India’s Dalit women and the real cost of fast fashion
The High Street frenzy that follows when the Duchess of Cambridge is snapped wearing a new dress can lead to 24-hour shifts for women working in some of India’s garment factories.
That’s one of the findings of a new report Maid in India that reveals the impact that unexpected orders and the frequency at which high street stores change their collections is having on some of India’s most disadvantaged women.
The 69-page report labels the majority of clothing brands and retailers as ‘laggards’ over their failure to take steps to ensure decent working conditions after it calculated that 99,000 women – and girls aged between 14 and 18 – are working in exploitative conditions close to bonded labour in Tamil Nadu in South India.
Lured by the promise of a lump sum for a dowry at the end of their employment, the women are often tied to the factories for three to five years under what is known as the Sumangali Scheme (in Tamil ‘Sumangali’ refers to a happy and contented married woman who has good fortune and wealth).
Almost 60 per cent of the girls working under the scheme belong to the ‘Scheduled Castes’ or ‘untouchables’ the report by the Centre for Research on Multinational Corporations (SOMO) and the India Committee of the Netherlands (ICN) says.
For the factory owners the scheme offers guaranteed labour and as many of the women live in hostels on the factory site or close, they provide a ready workforce.
Conditions are worst in spinning mills where the machines run 24-hours a day. A woman can expect to be woken up at any time during the night if there is an order that has to be completed quickly.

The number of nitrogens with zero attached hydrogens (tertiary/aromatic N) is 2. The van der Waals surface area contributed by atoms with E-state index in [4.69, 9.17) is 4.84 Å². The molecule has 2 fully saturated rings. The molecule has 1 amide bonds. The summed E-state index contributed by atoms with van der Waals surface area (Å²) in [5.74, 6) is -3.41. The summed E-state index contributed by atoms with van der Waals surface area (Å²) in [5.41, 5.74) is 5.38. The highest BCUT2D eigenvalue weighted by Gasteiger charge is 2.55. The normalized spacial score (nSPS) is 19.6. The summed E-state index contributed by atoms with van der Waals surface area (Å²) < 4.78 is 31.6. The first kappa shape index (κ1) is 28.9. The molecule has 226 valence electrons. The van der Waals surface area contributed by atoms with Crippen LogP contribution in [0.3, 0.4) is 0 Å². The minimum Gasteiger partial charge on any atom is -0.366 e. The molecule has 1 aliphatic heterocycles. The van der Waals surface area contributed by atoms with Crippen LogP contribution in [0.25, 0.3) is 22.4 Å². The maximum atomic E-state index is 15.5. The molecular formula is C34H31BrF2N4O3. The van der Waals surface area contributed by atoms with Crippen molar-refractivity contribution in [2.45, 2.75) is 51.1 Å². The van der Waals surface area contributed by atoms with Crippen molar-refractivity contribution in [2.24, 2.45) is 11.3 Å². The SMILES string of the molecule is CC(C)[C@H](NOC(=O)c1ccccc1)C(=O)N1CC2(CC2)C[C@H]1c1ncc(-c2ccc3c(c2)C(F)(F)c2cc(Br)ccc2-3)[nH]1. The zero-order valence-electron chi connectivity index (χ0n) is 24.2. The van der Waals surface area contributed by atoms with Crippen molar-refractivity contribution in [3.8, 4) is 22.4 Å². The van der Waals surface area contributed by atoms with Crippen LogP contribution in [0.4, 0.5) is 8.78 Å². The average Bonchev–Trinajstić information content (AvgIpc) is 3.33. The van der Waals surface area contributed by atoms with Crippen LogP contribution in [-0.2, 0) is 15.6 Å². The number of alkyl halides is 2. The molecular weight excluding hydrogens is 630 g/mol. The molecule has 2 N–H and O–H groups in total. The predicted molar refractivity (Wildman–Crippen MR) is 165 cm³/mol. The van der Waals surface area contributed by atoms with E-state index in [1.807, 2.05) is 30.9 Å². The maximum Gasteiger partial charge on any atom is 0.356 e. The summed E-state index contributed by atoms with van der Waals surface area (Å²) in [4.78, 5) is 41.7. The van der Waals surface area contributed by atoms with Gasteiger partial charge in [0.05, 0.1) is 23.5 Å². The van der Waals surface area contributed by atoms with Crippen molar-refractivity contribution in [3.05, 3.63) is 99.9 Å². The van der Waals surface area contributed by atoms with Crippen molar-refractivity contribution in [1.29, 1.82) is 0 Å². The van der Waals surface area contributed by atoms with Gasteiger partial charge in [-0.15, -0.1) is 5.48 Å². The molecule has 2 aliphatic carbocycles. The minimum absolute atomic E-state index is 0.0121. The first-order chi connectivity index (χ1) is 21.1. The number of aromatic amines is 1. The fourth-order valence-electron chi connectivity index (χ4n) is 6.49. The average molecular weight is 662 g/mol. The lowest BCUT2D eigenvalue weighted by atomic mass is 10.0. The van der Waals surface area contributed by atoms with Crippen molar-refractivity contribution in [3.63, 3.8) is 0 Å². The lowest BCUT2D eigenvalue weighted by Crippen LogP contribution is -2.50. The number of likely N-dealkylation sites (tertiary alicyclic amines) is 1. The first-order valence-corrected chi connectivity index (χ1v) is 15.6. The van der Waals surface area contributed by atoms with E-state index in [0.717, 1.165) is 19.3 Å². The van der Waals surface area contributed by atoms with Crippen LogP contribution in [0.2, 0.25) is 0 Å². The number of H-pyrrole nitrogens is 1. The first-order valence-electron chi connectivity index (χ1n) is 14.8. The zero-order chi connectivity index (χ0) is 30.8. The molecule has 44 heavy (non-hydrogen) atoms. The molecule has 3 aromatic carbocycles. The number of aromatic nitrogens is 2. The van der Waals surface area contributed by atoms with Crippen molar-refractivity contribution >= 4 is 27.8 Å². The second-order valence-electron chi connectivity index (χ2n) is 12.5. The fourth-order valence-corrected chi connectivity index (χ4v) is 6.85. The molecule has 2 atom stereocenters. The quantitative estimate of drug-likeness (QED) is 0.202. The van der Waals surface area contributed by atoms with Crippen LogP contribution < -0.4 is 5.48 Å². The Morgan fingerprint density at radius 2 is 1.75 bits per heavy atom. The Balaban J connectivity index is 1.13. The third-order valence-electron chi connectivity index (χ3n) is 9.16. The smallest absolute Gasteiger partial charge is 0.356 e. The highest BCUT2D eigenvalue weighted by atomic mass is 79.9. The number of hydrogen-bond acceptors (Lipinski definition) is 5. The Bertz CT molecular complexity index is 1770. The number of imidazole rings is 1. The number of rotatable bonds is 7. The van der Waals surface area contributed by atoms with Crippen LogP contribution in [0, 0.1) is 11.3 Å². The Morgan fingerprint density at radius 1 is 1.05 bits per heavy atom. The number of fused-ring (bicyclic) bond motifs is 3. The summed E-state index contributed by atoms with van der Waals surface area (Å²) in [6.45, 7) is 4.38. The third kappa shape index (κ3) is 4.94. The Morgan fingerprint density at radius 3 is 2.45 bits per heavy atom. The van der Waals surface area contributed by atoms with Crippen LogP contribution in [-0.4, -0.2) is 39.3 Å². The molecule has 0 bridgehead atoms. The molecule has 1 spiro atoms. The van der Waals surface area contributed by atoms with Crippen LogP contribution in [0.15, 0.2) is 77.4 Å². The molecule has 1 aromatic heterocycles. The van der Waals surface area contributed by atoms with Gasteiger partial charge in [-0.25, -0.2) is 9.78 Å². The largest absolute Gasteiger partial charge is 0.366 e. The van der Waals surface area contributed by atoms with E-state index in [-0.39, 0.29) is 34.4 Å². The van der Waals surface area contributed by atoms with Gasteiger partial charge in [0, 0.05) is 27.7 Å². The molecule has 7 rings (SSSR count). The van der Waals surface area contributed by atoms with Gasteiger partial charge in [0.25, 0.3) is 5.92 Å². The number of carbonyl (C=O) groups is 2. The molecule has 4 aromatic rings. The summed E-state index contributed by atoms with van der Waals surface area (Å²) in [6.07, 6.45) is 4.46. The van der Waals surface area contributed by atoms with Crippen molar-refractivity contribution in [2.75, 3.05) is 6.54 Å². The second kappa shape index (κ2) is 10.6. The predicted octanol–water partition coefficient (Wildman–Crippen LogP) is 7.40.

Overtime of up to four hours is usual and in exceptional cases – an urgent order – women can work up to 16 and sometime 24 hours in one stretch.
There are no unions or grievance procedures, few women have contracts and the pressure to comply with the demands is great because they risk losing their job or the final payment, which they see as an opportunity for a better life.
Presented as a bonus, the sum, which amounts to around 400 to 850 euros, is in fact just withheld wages – and many women never receive it.
Some simply can’t complete the time period due to sickness, others have been sacked shortly before their time is up, or the money has been withheld for bogus reasons while women are forced to work longer than initially agreed.
Published a year after an earlier report into working conditions in the region’s manufacturing industry, Captured by Cotton, this latest report notes some improvements at the four manufacturers surveyed.
One manufacturer has stopped using the Sumangali Scheme altogether, another has phased it out at some of factories. Women have been allowed more freedom of movement, in that they are allowed to leave the hostel site unaccompanied and use telephones.
But this is small beer when compared to the suicides, the frequent accidents resulting from a lack of training and sleep and the reports of abuse from supervisors who are recruited from higher castes.
The report points out how difficult it is to find out which fashion retailers use the South Indian clothing manufacturers – they don’t readily provide information about their customers and only a few pioneering garment companies reveal information about their suppliers.
After carrying out their own research, the report’s authors concluded that giant retailers such as Tesco, department stores such as Marks & Spencer, fashion brands like Ralph Lauren, Tommy Hilfiger and Diesel and (fast) fashion retailers including Inditex and Primark accounted for some of the European and American clientele.
Fashion retailers now pride themselves on changing their collections as many as eight times a year instead of two to three previously. Bulk orders have been replaced by smaller, more frequent orders so that the clothes reach the stores within the shortest possible time frame.
But they have been less responsive when it comes to keeping to agreements to monitor working conditions at the factories that are required to meet this new pattern of demand, concludes the report.
Unionisation of the factories is recommended in order that the workers can begin to voice their needs.
The report concludes that:
“The majority of the brands and retailers can safely be classified as ‘laggards’.
“The same is true for the manufacturers. The overall picture shows lack of progress in improving recruitment and labour conditions.”